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Posted by Frankie Phillips on

By Frankie Phillips


Over recent years leather has had its fair share of bad press and considering the current manufacturing processes I can completely understand why. The focus is usually on the death of the animal used to create the garment, and  I agree , this is indeed an issue.  The other issues are often overlooked when it comes to normal leather production. As with polyester many chemicals are used in the production of leather, the beauty of the craftsmanship is often lost because the retail demand calls for mass produced cheaper leather, so chemicals are used to meet these demands. Do remember that normally Faux Leather, is actually plastic, and plastic kills over 100 million marine animals a year.

We are in the process of working with our suppliers and our leather manufacturer for leather alternatives, such as like our apple patches we use on our denim, This is faux leather used from compression apple juice waste. But in the meantime, our mission is to make our leather supply chain the best it can be, to benefit land and people.

Leather as a natural material is very different, with no panel of a jacket being the same. In many cases retailers require that all panels are to be of the same quality, forgetting that this is not always possible. The modern-day requirements for quality control can mean many perfect leather jackets are simply thrown away.

 “The modern-day requirements for quality control can mean many perfect leather jackets are simply thrown away.”

However, It’s also understanding that leather production is a huge employer. In Tamil Nadu, in India, where we make our jackets, they employ more than 1000,000 people just in Chennai. Stopping the leather industry overnight would put over 3million people in India alone out of work which would more than likely result in this 3 million plus their families driving straight into poverty. When telling this story in the past, People have said to me that they can go find other work, but it’s not as simple as that. It’s not about cutting off a whole manufacturing process it’s about making it better.

In UK there’s a current vegan trend, brands creating vegan options and restaurants solely serving vegan food. Documentaries such as Cowspiracy and What the Health have thrown a spotlight on the intensive meat and dairy industry, exposing the impacts on animal and human health and the environment.

Instead of excessively eating more products made from industrially grown soya, maize and grains, we should think about encouraging sustainable forms of meat and dairy production based on traditional rotational systems, permanent pasture and conservation grazing.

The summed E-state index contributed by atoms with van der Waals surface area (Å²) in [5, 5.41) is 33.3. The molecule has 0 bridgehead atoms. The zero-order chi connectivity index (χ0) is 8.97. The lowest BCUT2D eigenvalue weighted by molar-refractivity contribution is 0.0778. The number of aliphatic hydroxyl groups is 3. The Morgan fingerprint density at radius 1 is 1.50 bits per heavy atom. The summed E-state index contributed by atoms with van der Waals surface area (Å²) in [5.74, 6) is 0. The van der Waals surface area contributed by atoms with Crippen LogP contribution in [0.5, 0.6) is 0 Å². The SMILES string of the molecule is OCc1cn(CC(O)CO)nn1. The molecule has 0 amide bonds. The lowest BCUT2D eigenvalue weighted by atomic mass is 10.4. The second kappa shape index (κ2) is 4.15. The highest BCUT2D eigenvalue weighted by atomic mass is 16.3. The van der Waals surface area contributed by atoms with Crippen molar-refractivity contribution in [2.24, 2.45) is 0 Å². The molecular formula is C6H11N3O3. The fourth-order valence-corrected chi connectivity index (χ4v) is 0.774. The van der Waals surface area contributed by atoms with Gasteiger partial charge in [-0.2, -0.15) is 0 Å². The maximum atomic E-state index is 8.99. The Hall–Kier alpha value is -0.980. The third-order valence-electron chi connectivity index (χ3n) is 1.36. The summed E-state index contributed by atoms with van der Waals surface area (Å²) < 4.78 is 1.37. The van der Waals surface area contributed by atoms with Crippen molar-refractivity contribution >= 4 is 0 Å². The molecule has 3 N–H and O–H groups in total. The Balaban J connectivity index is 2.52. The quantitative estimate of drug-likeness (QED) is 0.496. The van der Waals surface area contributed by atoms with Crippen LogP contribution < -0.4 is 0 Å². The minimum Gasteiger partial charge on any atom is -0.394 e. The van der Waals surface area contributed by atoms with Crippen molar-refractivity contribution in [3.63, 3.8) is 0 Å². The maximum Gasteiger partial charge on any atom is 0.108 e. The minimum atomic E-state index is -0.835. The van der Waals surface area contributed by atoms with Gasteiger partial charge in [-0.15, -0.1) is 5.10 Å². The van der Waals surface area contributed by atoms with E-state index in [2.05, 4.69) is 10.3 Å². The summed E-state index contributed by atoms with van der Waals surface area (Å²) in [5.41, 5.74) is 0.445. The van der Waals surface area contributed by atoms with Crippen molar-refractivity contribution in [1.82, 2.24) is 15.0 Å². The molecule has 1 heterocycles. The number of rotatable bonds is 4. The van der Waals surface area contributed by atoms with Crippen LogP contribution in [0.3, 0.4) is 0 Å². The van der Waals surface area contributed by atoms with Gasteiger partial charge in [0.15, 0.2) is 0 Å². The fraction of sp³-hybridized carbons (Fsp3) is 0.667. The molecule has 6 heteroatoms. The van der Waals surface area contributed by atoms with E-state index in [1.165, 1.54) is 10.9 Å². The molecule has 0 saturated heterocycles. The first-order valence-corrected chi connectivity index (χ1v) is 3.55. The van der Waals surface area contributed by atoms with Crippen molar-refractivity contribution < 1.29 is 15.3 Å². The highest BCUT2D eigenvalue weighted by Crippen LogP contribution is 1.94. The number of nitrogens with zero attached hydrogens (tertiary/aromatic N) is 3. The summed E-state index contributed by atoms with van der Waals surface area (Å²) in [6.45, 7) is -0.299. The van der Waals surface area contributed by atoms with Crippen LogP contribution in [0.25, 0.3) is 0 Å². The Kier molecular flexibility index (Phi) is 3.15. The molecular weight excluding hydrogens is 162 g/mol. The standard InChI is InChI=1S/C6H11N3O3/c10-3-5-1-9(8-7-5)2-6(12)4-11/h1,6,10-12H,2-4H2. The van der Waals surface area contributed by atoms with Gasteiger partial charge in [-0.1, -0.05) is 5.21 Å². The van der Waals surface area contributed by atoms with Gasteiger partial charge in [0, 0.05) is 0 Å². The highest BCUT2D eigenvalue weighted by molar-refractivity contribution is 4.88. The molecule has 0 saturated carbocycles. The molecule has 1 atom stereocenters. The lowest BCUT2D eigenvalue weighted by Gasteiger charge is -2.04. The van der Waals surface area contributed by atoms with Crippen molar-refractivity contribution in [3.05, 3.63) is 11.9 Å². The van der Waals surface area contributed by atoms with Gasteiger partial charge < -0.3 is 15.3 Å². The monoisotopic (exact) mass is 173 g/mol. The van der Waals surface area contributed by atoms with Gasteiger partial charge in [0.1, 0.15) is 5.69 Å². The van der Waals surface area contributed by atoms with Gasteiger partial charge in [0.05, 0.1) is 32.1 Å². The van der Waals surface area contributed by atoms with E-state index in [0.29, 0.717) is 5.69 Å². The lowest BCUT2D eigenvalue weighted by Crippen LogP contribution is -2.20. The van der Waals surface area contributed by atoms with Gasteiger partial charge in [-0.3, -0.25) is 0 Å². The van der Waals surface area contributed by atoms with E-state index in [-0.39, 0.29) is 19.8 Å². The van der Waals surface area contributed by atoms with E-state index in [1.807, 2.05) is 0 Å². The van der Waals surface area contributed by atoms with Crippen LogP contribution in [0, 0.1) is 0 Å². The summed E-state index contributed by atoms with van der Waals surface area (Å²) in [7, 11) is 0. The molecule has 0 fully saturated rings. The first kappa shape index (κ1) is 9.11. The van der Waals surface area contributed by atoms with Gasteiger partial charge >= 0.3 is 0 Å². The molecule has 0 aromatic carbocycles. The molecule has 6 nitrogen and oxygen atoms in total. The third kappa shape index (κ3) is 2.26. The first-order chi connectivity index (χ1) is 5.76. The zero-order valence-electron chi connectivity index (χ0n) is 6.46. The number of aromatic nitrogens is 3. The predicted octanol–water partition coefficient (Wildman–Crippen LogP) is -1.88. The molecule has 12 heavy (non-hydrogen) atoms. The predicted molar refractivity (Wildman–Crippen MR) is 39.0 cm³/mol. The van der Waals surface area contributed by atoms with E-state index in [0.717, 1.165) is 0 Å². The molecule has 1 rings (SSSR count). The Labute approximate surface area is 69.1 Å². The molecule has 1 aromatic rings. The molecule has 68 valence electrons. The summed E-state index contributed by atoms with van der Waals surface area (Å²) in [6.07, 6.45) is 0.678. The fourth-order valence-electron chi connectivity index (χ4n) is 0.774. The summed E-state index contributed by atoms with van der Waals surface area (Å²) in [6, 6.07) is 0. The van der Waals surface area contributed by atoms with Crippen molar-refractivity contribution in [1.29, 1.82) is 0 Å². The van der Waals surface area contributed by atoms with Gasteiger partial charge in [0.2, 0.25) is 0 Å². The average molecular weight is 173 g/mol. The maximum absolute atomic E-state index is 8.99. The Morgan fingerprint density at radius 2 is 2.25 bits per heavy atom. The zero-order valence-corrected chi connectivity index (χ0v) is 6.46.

This is a larger and must deeper conversation to be had on this subject and I am by no means an expert in this area and I’m not going to pretend to be. But I can’t help but question the ethics of driving up demand for products that require high amounts of artificial fertilisers and pesticides which in turn demolishes biodiversity and damages the soil too many points of no return. I am not encouraging mass production of meat, seeing it packed in plastic in the sale section in supermarkets makes me cry inside. There’s no question at all that we should all be eating much less meat and it’s understandable why people are so against high-carbon, polluting, unethical grain fed meat production. Instead, let’s support small independent farms to work organically and thus then in a way that’s beneficial to the environment and for the animals.

Organic farming means that the animals aren’t drugged up to high heaven with anti-worming agents and antibiotics, instead their left to roam, they are looked after and eat what they fancy, this in turn means their dung feeds earthworms, bacteria, fungi and dung beetles, which pull the manure down into the earth and acts as a natural fertiliser thus returning nutrients and structure to the soil which is vital part of ecosystem restoration. Soil loss is one of the greatest issues facing today’s world.  Rise in veganism encourages more crop farming with the use of arterial fertilisers causing topsoil erosion. The truth of the matter is, the grazing livestock not only provide farmers with an income, but the animals’ dung, urine and even the way they graze, accelerates soil restoration.


 “Grazing livestock not only provide farmers with an income, but the animals’ dung, urine and even the way they graze, accelerates soil restoration”


Not only does grazing aid the environment in terms of soil restoration, biodiversity and water quality, it also means healthy lives for animals and in turn health meat for us. Wholly pastures-fed meat (which is the way to go) is high in loads of goodness, especially long-chain omega-3 fatty acid DHA, with is vital for human brain development and extremely difficult for vegans to obtain.

We of course, eat far too much meat, and far too much cheap meat, it can be the reason for deforestation, ill-treatment of animals and unhealthiness for humans. And this needs to stop.



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